I am a BIG fan of the show Shark Tank, a show where successful entrepreneurs fight over promising start-ups, and ruthlessly chew up the unprepared. Five investors (the sharks) listen to and negotiate deals with business owners looking for financing to help start, grow, or save their business in exchange for a piece of the pie. But it’s not as easy to get a deal as one may think.
An example: When three ice cream makers first lined up in front of the Sharks to pitch their product, they generated some friendly conversation. After all, the concept of morphing together beer and America’s favorite frozen treat is bound to appeal to our inner glutton. However, when the investors started asking the entrepreneurs tough questions about their finances, the men from The Brewer’s Cow had a minor meltdown. Whether the Connecticut-based founders were the victims of calculated editing or simply unprepared, their presentation lacked a certain professionalism. The final verdict? A flurry of “I’m outs” from the Sharks.
Yes, the episodes are entertaining and no, it’s not fun to hear that the product and business that you’ve worked a long time to create is worthless (to them) but there are also some valuable lessons to be learned both as a business owner and an individual.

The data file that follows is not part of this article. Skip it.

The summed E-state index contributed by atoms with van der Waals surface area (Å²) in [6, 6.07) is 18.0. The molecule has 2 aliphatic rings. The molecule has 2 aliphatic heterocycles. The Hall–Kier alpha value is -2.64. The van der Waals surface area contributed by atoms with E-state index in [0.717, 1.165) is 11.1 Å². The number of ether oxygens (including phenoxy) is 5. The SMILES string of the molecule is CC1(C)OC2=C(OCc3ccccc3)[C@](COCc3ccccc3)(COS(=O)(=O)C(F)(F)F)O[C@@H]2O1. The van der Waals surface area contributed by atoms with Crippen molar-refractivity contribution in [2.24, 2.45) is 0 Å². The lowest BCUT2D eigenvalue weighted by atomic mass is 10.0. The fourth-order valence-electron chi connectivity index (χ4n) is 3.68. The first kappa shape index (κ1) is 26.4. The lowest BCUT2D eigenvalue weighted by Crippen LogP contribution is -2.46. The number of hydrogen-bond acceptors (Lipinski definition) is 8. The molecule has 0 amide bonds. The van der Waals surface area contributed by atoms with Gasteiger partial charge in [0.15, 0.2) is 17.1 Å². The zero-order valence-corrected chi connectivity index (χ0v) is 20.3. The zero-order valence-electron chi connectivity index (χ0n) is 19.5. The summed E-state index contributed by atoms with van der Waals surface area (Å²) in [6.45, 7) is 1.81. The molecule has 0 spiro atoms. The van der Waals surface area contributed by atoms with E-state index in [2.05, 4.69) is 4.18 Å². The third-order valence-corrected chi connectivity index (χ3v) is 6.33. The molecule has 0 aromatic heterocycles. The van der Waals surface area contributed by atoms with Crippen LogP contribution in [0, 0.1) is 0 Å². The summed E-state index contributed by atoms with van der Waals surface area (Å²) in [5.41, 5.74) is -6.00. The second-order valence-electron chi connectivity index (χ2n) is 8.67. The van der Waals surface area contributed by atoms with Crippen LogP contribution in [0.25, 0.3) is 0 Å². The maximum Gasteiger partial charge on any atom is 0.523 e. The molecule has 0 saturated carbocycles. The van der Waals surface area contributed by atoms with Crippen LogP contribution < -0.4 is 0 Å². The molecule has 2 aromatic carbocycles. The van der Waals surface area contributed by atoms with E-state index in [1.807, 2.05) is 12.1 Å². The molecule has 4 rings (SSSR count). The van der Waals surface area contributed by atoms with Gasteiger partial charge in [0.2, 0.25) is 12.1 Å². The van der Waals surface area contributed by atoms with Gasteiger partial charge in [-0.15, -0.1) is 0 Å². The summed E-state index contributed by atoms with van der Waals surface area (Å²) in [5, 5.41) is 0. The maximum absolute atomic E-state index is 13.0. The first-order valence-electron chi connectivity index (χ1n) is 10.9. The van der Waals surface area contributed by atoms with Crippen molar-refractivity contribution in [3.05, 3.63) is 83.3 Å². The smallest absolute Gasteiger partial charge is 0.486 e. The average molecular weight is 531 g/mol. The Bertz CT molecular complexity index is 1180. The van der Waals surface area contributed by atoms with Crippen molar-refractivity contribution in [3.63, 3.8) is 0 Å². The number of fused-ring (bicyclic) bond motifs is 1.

Most importantly – Know your numbers. This is the number one lesson from Shark Tank. Whether you’re presenting to a team of investors or simply working to grow your business, it’s critical that you understand how much cash is coming in to and going out of the business. You may have a tremendous knowledge of your industry and passion for your product, but passion only gets you so far.
Not a business owner? Knowing your numbers is also important for running your household – how much is coming in vs. how much do we spend. If your monthly expenses are greater than your monthly income, you’ll need to reassess where you are spending your money otherwise the only thing that will be going up is your credit card balance.